Workhouse

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Burial Ground at the former Chorlton Union Workhouse, Nell Lane, Withington

Chorlton Union Workhouse was built in the mid 1850’s at Barlow Moor, Withington, known today as Nell Lane. 

It housed 1,500 inmates - the destitute and the poor.  In the 1870’s, an Infirmary was added which was located next to the Workhouse Burial Ground.            

The Burial Ground was consecrated on  September 28th  1875 although burials were taking place there from as early as 1857.  In 1910, Chorlton Workhouse was renamed as Withington Hospital.  During the First World War, the hospital became a military hospital and was sometimes known as Nell Lane Military Hospital.  It passed to the control of the Manchester Corporation in the 1930’s and in 1948 became part of the National Health Service.  It was at one time the largest teaching hospital in Europe and was affiliated with the University of Manchester which has one of the largest medical schools in the north of England.  The old Withington Hospital site has been redeveloped in recent years and the site is now occupied by flats, across the road facing is now the Withington Community Hospital and Diagnostic and Treatment Centre.


The Burial Ground adjacent to Chorlton Union Workhouse closed in 1970 and the remains were reinterred in Southern Cemetery, where some remains had already been reinterred when Princess Road was built.

The exhumations commenced on February 16th 1971 by the Manchester Corporation Cemeteries Department grave diggers and were completed on October 17th  1971.  All the work was carried out with due care and attention to decency and was under the day-to-day supervision of the Health Inspectors.

The remains of 3,422 unidentified poor people were placed in 149 wooden boxes and reinterred in the M Consecrated section at Southern Cemetery and the mass grave is marked by an engraved stone.

"Here and in
the surrounding
Graves, lies the
Remains of some
of those formerly
buried within
the Grounds of
Withington Hospital
Re-Interred 1971
and May 1985"

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There are also some engraved upright stones which have been relocated and we have transcribed a list of names from these.

There were some further re-interments in 1985 as follows:-

Church of England section: January, 15th, 16th, 17th, 18th, 21st, 22nd, 23rd, 24th, 25th, 29th, 30th, 31st and February 14th, 15th, 18th, 19th, 20th, 21st, 22nd, and 25th.  There were a total of 68 boxes. 

Roman Catholic section: February 28th, March 1st, 4th, 5th, 6th, 7th, 12th,

18th, 19th and May 19th.  There were 76 boxes in total.  They can be

found in the FF Section of the Cemetery.

The Roman Catholic re-interments which took place in the

FF Roman Catholic section at Southern Cemetery are located

at the end of each  row adjacent to the cemetery path/road,

Sadly there is no memorial stone for these re-burials and we

have contacted Manchester City Council and the Southern

Cemetery Friends Group to see if anything can be done to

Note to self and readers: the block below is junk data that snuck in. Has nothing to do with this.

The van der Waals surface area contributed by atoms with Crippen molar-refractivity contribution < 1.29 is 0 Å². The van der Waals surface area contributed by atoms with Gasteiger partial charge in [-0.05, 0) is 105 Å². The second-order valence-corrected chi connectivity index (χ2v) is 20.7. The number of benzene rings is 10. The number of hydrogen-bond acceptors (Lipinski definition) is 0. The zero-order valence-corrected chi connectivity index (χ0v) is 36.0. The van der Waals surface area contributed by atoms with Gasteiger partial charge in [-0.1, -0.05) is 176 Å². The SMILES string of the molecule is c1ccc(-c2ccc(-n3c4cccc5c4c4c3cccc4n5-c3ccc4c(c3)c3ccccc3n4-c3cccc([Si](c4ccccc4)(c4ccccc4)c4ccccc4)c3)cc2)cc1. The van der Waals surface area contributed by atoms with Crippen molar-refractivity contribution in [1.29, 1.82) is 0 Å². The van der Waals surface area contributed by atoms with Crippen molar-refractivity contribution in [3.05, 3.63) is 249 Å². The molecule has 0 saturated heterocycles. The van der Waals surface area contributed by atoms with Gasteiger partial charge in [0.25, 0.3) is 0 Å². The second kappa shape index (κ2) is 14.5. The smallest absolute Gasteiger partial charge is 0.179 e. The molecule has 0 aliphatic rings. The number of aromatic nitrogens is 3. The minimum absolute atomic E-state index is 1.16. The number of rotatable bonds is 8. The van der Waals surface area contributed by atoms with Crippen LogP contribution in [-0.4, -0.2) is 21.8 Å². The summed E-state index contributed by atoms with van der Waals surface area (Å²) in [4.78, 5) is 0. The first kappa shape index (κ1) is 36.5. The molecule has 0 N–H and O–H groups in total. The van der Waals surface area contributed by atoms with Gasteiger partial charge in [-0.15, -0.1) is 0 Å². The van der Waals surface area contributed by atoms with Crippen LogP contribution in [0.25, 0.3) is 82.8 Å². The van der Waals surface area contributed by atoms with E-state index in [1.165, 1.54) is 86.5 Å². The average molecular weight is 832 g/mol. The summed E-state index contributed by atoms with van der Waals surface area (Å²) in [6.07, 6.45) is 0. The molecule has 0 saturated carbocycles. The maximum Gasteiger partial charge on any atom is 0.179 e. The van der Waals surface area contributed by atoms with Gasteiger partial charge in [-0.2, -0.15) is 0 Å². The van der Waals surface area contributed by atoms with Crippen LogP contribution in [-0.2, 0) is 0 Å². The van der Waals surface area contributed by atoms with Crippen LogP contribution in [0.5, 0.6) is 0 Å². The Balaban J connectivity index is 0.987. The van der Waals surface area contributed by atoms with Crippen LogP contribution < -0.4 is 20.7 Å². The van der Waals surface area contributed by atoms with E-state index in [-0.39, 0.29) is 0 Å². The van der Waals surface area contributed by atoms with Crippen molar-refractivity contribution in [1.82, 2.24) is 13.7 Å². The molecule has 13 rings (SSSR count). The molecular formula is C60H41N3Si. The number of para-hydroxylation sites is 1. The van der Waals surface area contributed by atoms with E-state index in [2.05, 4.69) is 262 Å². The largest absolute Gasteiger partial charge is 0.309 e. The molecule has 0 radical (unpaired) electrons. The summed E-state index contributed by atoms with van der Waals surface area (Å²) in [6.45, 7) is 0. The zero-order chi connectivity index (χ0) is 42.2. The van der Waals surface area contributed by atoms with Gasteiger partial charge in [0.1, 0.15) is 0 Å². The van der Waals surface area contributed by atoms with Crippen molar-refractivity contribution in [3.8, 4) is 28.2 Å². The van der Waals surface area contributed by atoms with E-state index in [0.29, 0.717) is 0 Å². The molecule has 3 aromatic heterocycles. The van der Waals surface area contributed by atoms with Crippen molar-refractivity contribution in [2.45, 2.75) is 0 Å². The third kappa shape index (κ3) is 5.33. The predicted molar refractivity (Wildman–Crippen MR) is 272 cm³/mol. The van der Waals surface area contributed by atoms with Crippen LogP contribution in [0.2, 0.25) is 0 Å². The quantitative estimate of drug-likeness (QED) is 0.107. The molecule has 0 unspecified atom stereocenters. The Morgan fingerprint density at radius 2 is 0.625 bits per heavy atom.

rectify this.

 

 

                                                                                               In addition to the Church of England and Roman                                                                                                          Catholic re-burials, the identified remains of Nurse                                                                                                    Grace Jones, Martha of “All Saints, a Sister of the                                                                                                      Poor” and the cremated remains of Mrs Fanny Howell,                                                                                                  a former matron at the “Old Workhouse” were                                                                                                            exhumed  and placed in new coffins.  They were                                                                                                            reinterred in the G Non Conformist section at                                                                                                              Southern Cemetery and the original headstones were                                                                                                  re-erected.

 

No services were held for any of the Chorlton Union Workhouse re-burials.

The following records are available to search at Manchester Archives and also on the subscription site, Find My Past, as part of the Manchester Collection:-

Birth registers 1857-1902;
Birth registers 1902-1920;
Death registers 1857-Sep. 1892;
Death registers Sep. 1892- Nov. 1927;
Death registers Nov. 1927-1949;
Creed registers  1869-1880;
Creed registers 1880-Oct 1898;
Admission and discharge registers 1870-1884;
Interment registers Mar 1898-May 1922;
Cemetery reference book 1857-1891 (Manchester Archives only)
Chaplaincy registers of baptism 1849-1924 (Manchester Archives only)

The burial registers for Southern Cemetery are also available at Manchester Archives and the index is searchable on the Manchester Online Burials website where credits can be purchased to view the original pages.

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